If one wants to play around with their own brain that is up to them, but if you are suggesting that such a procedure should be performed on others without informed consent, that is a frighteningly bad idea!
The link doesn't work, if you can provide a new one or just copy and paste it into a new thread it would be appreciated.

Veritas Aequitas
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Re: Plato Left the World of Senses ....

Post by Veritas Aequitas » Thu Dec 06, 2018 6:43 am

fooloso4 wrote:
Wed Dec 05, 2018 3:44 pm
You may not agree, but according to Kant what is 'real' has to be anchored on the sensible, intuitive and the critical faculty.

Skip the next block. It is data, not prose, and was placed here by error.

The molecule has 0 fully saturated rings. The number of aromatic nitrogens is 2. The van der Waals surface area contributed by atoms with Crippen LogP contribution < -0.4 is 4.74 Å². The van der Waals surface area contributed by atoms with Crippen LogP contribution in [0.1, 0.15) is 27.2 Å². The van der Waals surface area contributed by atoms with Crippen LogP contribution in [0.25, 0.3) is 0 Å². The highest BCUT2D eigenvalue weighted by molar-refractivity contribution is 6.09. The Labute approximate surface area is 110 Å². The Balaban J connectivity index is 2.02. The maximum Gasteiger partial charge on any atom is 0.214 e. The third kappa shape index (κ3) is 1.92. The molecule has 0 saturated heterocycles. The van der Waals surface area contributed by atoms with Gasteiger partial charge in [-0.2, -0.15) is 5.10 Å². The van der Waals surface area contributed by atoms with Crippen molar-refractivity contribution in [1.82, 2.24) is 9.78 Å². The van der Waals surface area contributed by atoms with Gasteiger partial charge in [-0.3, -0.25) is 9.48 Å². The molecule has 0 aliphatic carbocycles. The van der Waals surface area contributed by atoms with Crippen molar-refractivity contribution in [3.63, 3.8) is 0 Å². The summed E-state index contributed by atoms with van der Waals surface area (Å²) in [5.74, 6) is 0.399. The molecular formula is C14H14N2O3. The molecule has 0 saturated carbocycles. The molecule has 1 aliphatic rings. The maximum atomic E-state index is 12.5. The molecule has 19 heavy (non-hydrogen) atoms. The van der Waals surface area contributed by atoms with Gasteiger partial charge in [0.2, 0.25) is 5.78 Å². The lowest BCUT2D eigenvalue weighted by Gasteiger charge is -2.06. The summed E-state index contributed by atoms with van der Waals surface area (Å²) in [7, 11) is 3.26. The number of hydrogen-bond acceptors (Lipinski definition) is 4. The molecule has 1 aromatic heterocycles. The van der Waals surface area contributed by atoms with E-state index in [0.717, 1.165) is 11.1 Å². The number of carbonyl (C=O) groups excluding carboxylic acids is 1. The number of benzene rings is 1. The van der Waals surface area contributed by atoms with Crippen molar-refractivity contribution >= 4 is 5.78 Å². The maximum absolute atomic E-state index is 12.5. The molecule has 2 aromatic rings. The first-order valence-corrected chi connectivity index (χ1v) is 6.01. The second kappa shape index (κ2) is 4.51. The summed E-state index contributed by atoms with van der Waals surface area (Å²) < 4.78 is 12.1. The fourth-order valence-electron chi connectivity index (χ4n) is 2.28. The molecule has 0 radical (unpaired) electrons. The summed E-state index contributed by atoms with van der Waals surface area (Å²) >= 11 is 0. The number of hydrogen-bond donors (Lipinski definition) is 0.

I am skeptical of the architecture of Kant’s critical faculty, but yes, pure reason tells us nothing about the world or a higher reality.
Ok we can skip Plato and Kant aside and agree to the latter, i.e.
"pure reason tells us nothing about the world or a higher reality."

When we are able to trace the specific circuits underlying this speculation then we will be able to modulate whether we need to believe in such an entity [could be net-negative] in consideration to other net-positive alternatives.
If one wants to play around with their own brain that is up to them, but if you are suggesting that such a procedure should be performed on others without informed consent, that is a frighteningly bad idea!
I think it would be relevant to raise the hypothesis of how the activity of 'pure reason' works in the brain since pure reason does [..I claim] lead to a God which in some cases inspire terrible evil and violent acts.